As I get older I realize the days of photography having a social impact are long behind us. That’s not to say photography isn’t important or relevant as a document for posterity but of the millions of photos shared daily few of any can change the world. This is from the viewpoint of a jaded middle aged man so take that for what it’s worth. I’m enjoying creating the illusion of the peace and quiet of nature at the moment and finally applying some solid photographic discipline that’s been honed over the 150 or so years of the practice.

Central Oregon

Growing up on the west coast I saw most of California and Oregon west of the 5. We didn’t venture east. My dad loved the ocean and the mountains, the redwoods, and the lake he grew up camping at so that’s where we went for family outings. I didn’t realize until later in life that my heart is in the desert. When I relocated to the east coast for work I missed the freedom the desert affords. It’s rare to find fences in the desert and no one seems to mind your presence there. People are almost as rare as the fences in most cases. As a photographer this is nice. On the east coast every piece of land is accounted for. Public lands exist but the density of the landscape requires a different approach then out west.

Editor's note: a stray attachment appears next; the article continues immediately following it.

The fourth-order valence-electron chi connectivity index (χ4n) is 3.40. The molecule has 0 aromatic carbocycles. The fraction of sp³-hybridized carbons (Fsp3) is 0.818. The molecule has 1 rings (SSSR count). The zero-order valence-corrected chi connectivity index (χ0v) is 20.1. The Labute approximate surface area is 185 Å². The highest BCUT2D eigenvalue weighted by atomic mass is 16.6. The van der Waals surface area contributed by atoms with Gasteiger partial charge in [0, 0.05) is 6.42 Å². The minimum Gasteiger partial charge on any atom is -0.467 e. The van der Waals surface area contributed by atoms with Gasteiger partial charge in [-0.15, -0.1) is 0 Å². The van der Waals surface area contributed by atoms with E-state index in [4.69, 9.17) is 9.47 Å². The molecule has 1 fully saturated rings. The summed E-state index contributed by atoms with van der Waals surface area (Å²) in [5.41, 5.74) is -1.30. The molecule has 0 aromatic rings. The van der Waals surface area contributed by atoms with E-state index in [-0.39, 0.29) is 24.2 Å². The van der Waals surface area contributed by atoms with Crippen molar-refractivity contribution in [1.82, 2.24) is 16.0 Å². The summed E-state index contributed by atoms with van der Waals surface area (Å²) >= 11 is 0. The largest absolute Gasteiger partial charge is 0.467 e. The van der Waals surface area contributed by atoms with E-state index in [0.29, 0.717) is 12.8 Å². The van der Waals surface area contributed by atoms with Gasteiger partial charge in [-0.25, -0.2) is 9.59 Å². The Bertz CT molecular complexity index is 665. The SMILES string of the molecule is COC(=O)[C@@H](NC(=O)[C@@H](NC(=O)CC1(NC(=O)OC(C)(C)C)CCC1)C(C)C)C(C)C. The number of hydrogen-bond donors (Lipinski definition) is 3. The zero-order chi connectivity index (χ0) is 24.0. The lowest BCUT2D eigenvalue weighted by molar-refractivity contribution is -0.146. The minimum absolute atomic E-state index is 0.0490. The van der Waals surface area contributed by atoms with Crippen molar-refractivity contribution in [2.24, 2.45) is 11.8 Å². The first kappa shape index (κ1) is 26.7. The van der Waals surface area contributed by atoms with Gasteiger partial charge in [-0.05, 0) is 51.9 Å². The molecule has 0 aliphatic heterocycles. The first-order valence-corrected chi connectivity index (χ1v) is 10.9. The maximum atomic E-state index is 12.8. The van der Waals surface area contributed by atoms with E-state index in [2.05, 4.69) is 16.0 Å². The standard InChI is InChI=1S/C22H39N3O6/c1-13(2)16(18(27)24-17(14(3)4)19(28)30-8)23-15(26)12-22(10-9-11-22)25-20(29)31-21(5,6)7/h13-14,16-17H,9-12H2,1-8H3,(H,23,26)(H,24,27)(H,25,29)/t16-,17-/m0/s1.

Gear Vs Everything Else

I’m a gear head by nature. I love mechanical things. I love sculpture and industrial design. Cameras of the 20th century were mechanical marvels. Lots of tiny parts assembled to work synchronous with each other to divide fractions of a second multiple times. Or sometimes they were simple levels and fulcrum. I could talk about gear for hours. If film become obsolete I would still appreciate and collect film cameras.

Gear can get in the way of photographing, but more often than not for gear heads it can get you out there shooting in places you might not otherwise explore just to be out taking photos. That’s the nice side of it. The not so nice side is you can spend more time worrying about the gear you want than using the gear you have. For the most part I’ve been GAS free for almost a year. It feels good. There’s gear out there I want, sure, but I’m not preoccupied with it.